Thursday, July 01, 2010

The Kent Conundrum

Some welcome news for those who follow (or who, like me, at one time followed) the CW's "young Clark Kent" series Smallville, with word that actor John Schneider is returning for a multi-episode stint reprising his role as the proto-Superman's human father Jonathan Kent, last seen succumbing to an ill-timed heart attack (as if there were any other kind) in the series' 100th episode.  With the show now entering its tenth and final year, and with star Tom Welling the only actor to stay with the ship from beginning to end, Schneider's return (however brief) will be a welcome one, hopefully hearkening back to its terrific early seasons.

Smallville's hitting the decade mark is an impressive feat, making it not only the longest running comic-based TV series by a very wide margin, but also outpacing Stargate SG-1 in episodes produced as the longest running sci-fi show in US history.  Still, for as big a Superman fan as I am, you'd think the show would have garnered more discussion on this site over the years, but looking back at the archives, I see that the last time I wrote about it was here, which was, coincidentally enough, to mark the occasion of Schneider being written out.

And really, in hindsight, I think that's the point where I parted ways with Smallville as anything other than an occasional viewer.  Once Jonathan was no longer a part of the series' continuing tapestry, it lost the moral grounding necessary to make us believe that Clark would one day become the World's Greatest Hero.  More damningly, it stopped even trying to be about that.  Instead, as the producers moved further and further away from the agrarian setting that gave the show its title (and especially once they lost Michael Rosenbaum's Lex Luthor as a regular), Smallville became about Clark Kent, reporter for Metropolis' Daily Planet who fights a neverending battle for truth and justice as...the Blur?

And that pretty much sums up Smallville's problem.  It's been around so long and left its original marching orders so far behind that for for several seasons now they've had to contrive new ways of keeping the iconic tights-and-cape juuuust out of arm's reach for poor Clark, because otherwise it's the ballgame.  And that's how we end up with things like "The Blur," the Neo-Neo act Clark is using before (presumably) learning to appreciate the benefits of complimentary colors.  In essence, Smallville is a "quest" show, with "Clark becomes Superman" the payoff in the same way that "Richard Kimble finds the One-Armed Man" was the payoff for The Fugitive.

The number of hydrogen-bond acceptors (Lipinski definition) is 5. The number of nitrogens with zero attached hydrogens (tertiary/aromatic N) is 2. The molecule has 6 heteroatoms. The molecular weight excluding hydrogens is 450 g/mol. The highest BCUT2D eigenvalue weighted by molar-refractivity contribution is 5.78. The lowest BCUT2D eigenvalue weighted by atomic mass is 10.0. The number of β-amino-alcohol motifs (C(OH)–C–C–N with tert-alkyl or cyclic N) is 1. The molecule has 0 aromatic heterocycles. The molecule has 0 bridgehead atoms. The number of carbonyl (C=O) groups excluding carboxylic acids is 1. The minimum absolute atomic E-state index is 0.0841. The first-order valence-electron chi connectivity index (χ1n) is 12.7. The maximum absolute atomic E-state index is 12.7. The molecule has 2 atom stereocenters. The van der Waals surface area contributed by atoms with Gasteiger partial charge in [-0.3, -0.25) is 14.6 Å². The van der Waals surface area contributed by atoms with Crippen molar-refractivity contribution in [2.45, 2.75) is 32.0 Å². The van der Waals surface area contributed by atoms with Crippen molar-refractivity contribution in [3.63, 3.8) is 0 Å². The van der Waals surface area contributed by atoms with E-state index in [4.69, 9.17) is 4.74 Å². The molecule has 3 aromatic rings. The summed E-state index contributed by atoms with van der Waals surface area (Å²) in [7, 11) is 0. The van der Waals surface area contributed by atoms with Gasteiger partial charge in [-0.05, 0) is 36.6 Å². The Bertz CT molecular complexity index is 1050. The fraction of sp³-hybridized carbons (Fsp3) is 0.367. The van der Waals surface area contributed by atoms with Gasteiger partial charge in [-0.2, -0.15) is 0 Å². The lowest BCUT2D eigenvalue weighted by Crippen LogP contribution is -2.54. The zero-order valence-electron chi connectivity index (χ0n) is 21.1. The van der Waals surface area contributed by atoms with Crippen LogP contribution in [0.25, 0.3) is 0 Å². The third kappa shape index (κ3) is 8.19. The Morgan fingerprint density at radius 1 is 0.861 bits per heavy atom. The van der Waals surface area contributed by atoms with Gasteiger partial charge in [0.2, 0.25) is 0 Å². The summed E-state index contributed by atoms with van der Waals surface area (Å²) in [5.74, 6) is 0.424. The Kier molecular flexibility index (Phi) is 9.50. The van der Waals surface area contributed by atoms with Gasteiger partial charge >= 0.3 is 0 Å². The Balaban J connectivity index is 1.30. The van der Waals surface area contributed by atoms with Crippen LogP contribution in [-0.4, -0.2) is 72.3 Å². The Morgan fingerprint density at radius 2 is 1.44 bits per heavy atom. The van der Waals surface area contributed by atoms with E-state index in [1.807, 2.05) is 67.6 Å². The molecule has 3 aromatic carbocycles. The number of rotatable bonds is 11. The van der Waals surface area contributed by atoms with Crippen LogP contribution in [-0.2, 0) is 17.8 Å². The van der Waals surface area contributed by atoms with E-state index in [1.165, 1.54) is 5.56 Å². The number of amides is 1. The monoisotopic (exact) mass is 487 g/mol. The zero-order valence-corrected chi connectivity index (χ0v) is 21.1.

So, extending the Fugitive metaphor a little further, while on an intellectual level we knew that Dr. Kimble could never actually find Fred Johnson (no matter how close he thought he was) because otherwise the show would be over, on an emotional level we bought into it because the producers made his adventures so engrossing.  Smallville's problem is that the "quest" is a passive one, because while Kimble had his goal in mind and was actively striving towards it every episode, we in the audience know Clark's end goal, but he doesn't. This in turn makes him essentially a bystander in his own story (even though enough characters have alluded to his future that it should really be crystal clear to him by now).

As a result, the Smallville team has thrown in more and more of the iconic Superman elements, whether Lois Lane in year four, Supergirl in year seven, Doomsday in year eight, or General Zod in year nine, but are staunchly restricted from doing the one thing they need for the show to have a raison d'ĂȘtre.   One presumes that the impending final season will -- at long last -- rectify that, but a part of me wonders if the damage is already done.  I don't see how, based on the status quo as it exists going into the last year, Clark believably becomes Superman without everyone in both Smallville and Metropolis saying "Hey, why is Clark wearing those funny tights?  And whatever happened to the Blur?"

Anyway, Schneider's return visit to Smallville kicks off with the 10th season premiere, and I guess we'll see from there how they manage to close things out.

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